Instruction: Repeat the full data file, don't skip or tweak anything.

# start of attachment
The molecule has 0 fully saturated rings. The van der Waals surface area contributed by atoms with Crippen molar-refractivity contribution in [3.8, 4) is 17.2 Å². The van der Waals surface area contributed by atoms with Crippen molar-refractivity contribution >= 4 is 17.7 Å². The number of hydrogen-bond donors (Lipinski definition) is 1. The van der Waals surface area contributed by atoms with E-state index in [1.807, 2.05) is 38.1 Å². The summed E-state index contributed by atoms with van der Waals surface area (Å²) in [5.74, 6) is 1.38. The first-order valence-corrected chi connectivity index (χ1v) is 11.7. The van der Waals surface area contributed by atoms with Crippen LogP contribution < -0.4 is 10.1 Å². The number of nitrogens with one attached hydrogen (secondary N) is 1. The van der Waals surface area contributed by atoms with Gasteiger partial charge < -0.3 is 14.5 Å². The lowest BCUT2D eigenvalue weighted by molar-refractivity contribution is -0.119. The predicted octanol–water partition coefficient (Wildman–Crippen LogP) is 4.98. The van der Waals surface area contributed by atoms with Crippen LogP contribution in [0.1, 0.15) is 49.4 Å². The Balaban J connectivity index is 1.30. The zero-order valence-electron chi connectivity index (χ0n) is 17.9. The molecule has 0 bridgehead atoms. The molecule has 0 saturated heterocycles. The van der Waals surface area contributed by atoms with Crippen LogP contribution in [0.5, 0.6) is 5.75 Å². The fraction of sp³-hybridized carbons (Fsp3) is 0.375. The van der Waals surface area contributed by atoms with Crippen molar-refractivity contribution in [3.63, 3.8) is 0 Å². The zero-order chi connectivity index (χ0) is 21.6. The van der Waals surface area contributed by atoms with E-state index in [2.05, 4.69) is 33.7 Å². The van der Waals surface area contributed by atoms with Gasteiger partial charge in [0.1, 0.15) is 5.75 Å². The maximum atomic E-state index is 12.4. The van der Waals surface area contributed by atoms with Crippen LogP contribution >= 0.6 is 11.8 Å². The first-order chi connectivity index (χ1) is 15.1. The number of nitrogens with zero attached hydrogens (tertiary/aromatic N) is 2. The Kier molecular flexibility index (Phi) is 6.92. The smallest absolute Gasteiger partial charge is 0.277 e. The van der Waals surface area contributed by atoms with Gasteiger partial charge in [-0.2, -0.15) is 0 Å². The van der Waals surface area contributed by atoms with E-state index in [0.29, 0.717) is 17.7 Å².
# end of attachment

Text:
The molecule has 0 fully saturated rings. The van der Waals surface area contributed by atoms with Crippen molar-refractivity contribution in [3.8, 4) is 17.2 Å². The van der Waals surface area contributed by atoms with Crippen molar-refractivity contribution >= 4 is 17.7 Å². The number of hydrogen-bond donors (Lipinski definition) is 1. The van der Waals surface area contributed by atoms with E-state index in [1.807, 2.05) is 38.1 Å². The summed E-state index contributed by atoms with van der Waals surface area (Å²) in [5.74, 6) is 1.38. The first-order valence-corrected chi connectivity index (χ1v) is 11.7. The van der Waals surface area contributed by atoms with Crippen LogP contribution < -0.4 is 10.1 Å². The number of nitrogens with one attached hydrogen (secondary N) is 1. The van der Waals surface area contributed by atoms with Gasteiger partial charge < -0.3 is 14.5 Å². The lowest BCUT2D eigenvalue weighted by molar-refractivity contribution is -0.119. The predicted octanol–water partition coefficient (Wildman–Crippen LogP) is 4.98. The van der Waals surface area contributed by atoms with Crippen LogP contribution in [0.1, 0.15) is 49.4 Å². The Balaban J connectivity index is 1.30. The zero-order valence-electron chi connectivity index (χ0n) is 17.9. The molecule has 0 bridgehead atoms. The molecule has 0 saturated heterocycles. The van der Waals surface area contributed by atoms with Crippen LogP contribution in [0.5, 0.6) is 5.75 Å². The fraction of sp³-hybridized carbons (Fsp3) is 0.375. The van der Waals surface area contributed by atoms with Crippen molar-refractivity contribution in [3.63, 3.8) is 0 Å². The zero-order chi connectivity index (χ0) is 21.6. The van der Waals surface area contributed by atoms with E-state index in [2.05, 4.69) is 33.7 Å². The van der Waals surface area contributed by atoms with Gasteiger partial charge in [0.1, 0.15) is 5.75 Å². The maximum atomic E-state index is 12.4. The van der Waals surface area contributed by atoms with Crippen LogP contribution >= 0.6 is 11.8 Å². The first-order chi connectivity index (χ1) is 15.1. The number of nitrogens with zero attached hydrogens (tertiary/aromatic N) is 2. The Kier molecular flexibility index (Phi) is 6.92. The smallest absolute Gasteiger partial charge is 0.277 e. The van der Waals surface area contributed by atoms with Gasteiger partial charge in [-0.2, -0.15) is 0 Å². The van der Waals surface area contributed by atoms with E-state index in [0.29, 0.717) is 17.7 Å².